Shortly after Hamas issued its statement on Sunday, a rocket fired from Gaza hit the Israeli border town of Sderot.

Medics said a 29-year-old woman was wounded. Hamas's armed wing claimed responsibility for the launch Read more

Fouad Siniora: Israeli bombing "no mistake"


Prime Minister of Lebanon, Fouad Siniora, condemned "Israel's war crimes." In a press conference held in Beirut with the Chairman of Parliament, Nabia Beri, the prime minister said, "This is no mistake. This is an event that repeats itself." He also referred to the air force attack on the village in April, 1996, in which more than 100 Lebanese, mostly children, were killed by the shelling.

Siniora added: "On this sad morning, there is no room to discuss anything except an unconditional ceasefire, and to establish an international inquiry committee to investigate the massacres the Israelis carried out in Lebanon." Official sources in Lebanon informed US Secretary of State Condoleeza Rice, who is staying in the region, that he would not be able to meet with her until a ceasefire is achieved. Siniora refused to refer to reports that Condoleeza [Rice] cancelled her visit to Lebanon following the event.

"In honor of the memory of those killed and of the corpses of children under the rubble, I call the world to stand by our side against the Israeli war criminals. Israel and her crimes will not break our spirit and will not bring us to forego our rights and surrender," said the Lebanese prime minister.

He demanded an inquiry into the events of Qana, emphasizing: "All talk right now that is not directed at an immediate ceasefire is unacceptable."

The chairman of the Parliament, ordained by Hizbullah as their political and diplomatic representative, said that he completely supports the position of Prime Minister Sinior. Link

Lebanon cancelled Rice visit - not US!

AP gets it wrong again - like good Soviets:

Rice Lebanese Prime Minister Fuad Siniora Postpones [Rice] Trip to Beirut After Attack

Secretary of State Condoleezza Rice said on Sunday she is "deeply saddened by the terrible loss of innocent life," after an attack on a village in southern Lebanon. But, despite international pressure on the United States, she did not call for an immediate cease-fire in the fighting between Israel and the Hezbollah militia.

Rice said she spoke with Lebanese Prime Minister Fuad Saniora to say she would postpone a visit to Beirut on Sunday. She planned to stay in Jerusalem instead, where she said she had work to do to end the fighting. Link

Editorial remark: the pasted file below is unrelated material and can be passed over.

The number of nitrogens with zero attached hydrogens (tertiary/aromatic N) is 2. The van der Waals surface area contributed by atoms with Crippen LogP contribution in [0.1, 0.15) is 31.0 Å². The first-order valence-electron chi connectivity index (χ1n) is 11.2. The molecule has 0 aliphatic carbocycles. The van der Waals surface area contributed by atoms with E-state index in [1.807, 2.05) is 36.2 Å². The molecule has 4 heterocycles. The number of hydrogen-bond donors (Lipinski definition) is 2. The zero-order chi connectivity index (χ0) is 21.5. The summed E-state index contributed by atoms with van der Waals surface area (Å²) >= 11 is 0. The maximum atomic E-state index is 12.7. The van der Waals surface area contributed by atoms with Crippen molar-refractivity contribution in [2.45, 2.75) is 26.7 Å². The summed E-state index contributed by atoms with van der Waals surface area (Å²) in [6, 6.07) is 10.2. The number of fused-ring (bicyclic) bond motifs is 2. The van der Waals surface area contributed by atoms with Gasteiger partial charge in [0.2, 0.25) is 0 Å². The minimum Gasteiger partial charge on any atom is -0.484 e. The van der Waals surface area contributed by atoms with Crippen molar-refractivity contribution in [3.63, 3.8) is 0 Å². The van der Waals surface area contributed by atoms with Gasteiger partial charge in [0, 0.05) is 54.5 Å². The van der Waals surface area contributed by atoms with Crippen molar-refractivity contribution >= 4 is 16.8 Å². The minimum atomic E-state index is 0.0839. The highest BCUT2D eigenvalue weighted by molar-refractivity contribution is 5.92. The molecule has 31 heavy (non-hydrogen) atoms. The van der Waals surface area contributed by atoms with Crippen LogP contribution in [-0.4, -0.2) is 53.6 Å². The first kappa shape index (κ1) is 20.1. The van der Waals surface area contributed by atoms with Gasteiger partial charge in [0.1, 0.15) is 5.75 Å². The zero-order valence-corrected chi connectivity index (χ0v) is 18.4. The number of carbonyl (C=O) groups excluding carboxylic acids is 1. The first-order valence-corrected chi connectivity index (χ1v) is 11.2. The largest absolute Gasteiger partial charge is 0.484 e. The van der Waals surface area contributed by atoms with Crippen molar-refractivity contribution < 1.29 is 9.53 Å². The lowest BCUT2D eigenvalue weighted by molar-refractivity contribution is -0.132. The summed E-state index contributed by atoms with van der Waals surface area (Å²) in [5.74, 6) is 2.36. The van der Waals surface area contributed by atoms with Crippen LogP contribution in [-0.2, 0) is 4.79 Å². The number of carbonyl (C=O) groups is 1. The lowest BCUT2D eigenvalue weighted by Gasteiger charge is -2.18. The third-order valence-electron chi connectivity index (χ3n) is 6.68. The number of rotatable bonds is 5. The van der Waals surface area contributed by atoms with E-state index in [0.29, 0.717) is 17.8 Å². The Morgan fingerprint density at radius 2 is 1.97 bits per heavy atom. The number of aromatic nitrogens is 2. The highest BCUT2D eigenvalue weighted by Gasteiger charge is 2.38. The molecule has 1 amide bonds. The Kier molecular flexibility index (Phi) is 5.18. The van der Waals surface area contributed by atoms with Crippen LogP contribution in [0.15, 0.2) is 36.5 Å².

Qana Massacre Pictures - Do You Have Kids?

Dozens of children were killed today after Israeli missiles struck the southern Lebanese village of Qana, flattening houses on top of sleeping residents

Thank You Tony
Robert Fisk: I have to say - from my eyrie only three miles from the Israeli border - that the compliant, gutless, shameful refusal of Bush, Rice and Lord Blair of Kut al-Amara to bring this bloodbath to an end sentenced many hundreds of innocent Lebanese to death. As I write this near the village of Blat, which has its own little list of civilian dead, it's quite clear that many more innocent Lebanese are being prepared for the slaughter - and will indeed die in the coming days Link

Rice visit cancelled after deadly raids - no talks before ceasefire

The Australian

LEBANON told US Secretary of State Condoleezza Rice today it could not meet with her before a ceasefire ends a 19-day-old Israeli offensive.

Lebanese officials said Dr Rice, who was due in Beirut later in the day, was told of the Lebanese position after an Israeli air strike killed at least 51 civilians in southern Lebanon. They said Dr Rice's visit to Beirut had been cancelled.

Lebanese Prime Minister Fuad Siniora denounced the deadly raids as a "war crime", vowing there was no place for talks until Israel ceased its attacks.

"There is no place on this sad morning for any discussion other than an immediate and unconditional ceasefire as well as an international investigation into the Israeli massacres in Lebanon now," Mr Siniora said at a press conference. Link

"Hitting children to bring the fighters to their knees"


Dozens of children were feared dead today after Israeli missiles struck the southern Lebanese village of Qana, flattening houses on top of sleeping residents. Reports said that about 50 adults and children had died.

The Israeli army said missiles had been fired from the area before the 1am air strike in which a three-story building took a direct hit.

Rescuers aided by villagers were digging by hand to look for casualties.

"We want this to stop," shouted villager Mohammed Ismail. " May God have mercy on the children. They came here to escape the fighting."

"They are hitting children to bring the fighters to their knees," said the black-haired man with a gray beard, his brown pants covered in dust. Read more

UN 'peacekeepers' injured in Israeli strikes